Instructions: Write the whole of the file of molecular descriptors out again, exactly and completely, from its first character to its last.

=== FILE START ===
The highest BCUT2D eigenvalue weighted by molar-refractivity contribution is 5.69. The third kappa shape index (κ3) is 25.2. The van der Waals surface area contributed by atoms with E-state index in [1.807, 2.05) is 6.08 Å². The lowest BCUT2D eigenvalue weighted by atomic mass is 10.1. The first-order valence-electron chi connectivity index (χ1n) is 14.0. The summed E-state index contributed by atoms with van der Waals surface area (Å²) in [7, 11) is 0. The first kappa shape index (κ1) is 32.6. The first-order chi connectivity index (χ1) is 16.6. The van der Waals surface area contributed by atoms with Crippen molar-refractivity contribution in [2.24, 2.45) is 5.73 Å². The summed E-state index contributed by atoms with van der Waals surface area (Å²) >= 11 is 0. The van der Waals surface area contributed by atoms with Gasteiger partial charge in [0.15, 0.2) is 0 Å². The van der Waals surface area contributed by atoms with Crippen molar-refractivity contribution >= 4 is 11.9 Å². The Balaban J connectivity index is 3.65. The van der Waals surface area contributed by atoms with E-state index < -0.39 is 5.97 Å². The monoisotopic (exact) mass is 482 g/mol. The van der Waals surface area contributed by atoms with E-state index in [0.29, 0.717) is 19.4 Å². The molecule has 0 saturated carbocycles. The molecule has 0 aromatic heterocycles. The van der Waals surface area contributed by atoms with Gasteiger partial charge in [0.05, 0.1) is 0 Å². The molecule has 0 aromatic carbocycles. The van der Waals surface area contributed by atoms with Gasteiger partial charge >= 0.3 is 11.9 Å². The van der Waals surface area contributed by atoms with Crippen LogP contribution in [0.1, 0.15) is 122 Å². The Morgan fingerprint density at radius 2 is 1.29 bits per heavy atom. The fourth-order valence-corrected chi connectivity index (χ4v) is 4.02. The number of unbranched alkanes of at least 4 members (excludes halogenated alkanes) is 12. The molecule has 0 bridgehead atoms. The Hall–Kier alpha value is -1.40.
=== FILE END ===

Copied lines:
The highest BCUT2D eigenvalue weighted by molar-refractivity contribution is 5.69. The third kappa shape index (κ3) is 25.2. The van der Waals surface area contributed by atoms with E-state index in [1.807, 2.05) is 6.08 Å². The lowest BCUT2D eigenvalue weighted by atomic mass is 10.1. The first-order valence-electron chi connectivity index (χ1n) is 14.0. The summed E-state index contributed by atoms with van der Waals surface area (Å²) in [7, 11) is 0. The first kappa shape index (κ1) is 32.6. The first-order chi connectivity index (χ1) is 16.6. The van der Waals surface area contributed by atoms with Crippen molar-refractivity contribution in [2.24, 2.45) is 5.73 Å². The summed E-state index contributed by atoms with van der Waals surface area (Å²) >= 11 is 0. The van der Waals surface area contributed by atoms with Gasteiger partial charge in [0.15, 0.2) is 0 Å². The van der Waals surface area contributed by atoms with Crippen molar-refractivity contribution >= 4 is 11.9 Å². The Balaban J connectivity index is 3.65. The van der Waals surface area contributed by atoms with E-state index < -0.39 is 5.97 Å². The monoisotopic (exact) mass is 482 g/mol. The van der Waals surface area contributed by atoms with E-state index in [0.29, 0.717) is 19.4 Å². The molecule has 0 saturated carbocycles. The molecule has 0 aromatic heterocycles. The van der Waals surface area contributed by atoms with Gasteiger partial charge in [0.05, 0.1) is 0 Å². The molecule has 0 aromatic carbocycles. The van der Waals surface area contributed by atoms with Gasteiger partial charge >= 0.3 is 11.9 Å². The van der Waals surface area contributed by atoms with Crippen LogP contribution in [0.1, 0.15) is 122 Å². The Morgan fingerprint density at radius 2 is 1.29 bits per heavy atom. The fourth-order valence-corrected chi connectivity index (χ4v) is 4.02. The number of unbranched alkanes of at least 4 members (excludes halogenated alkanes) is 12. The molecule has 0 bridgehead atoms. The Hall–Kier alpha value is -1.40.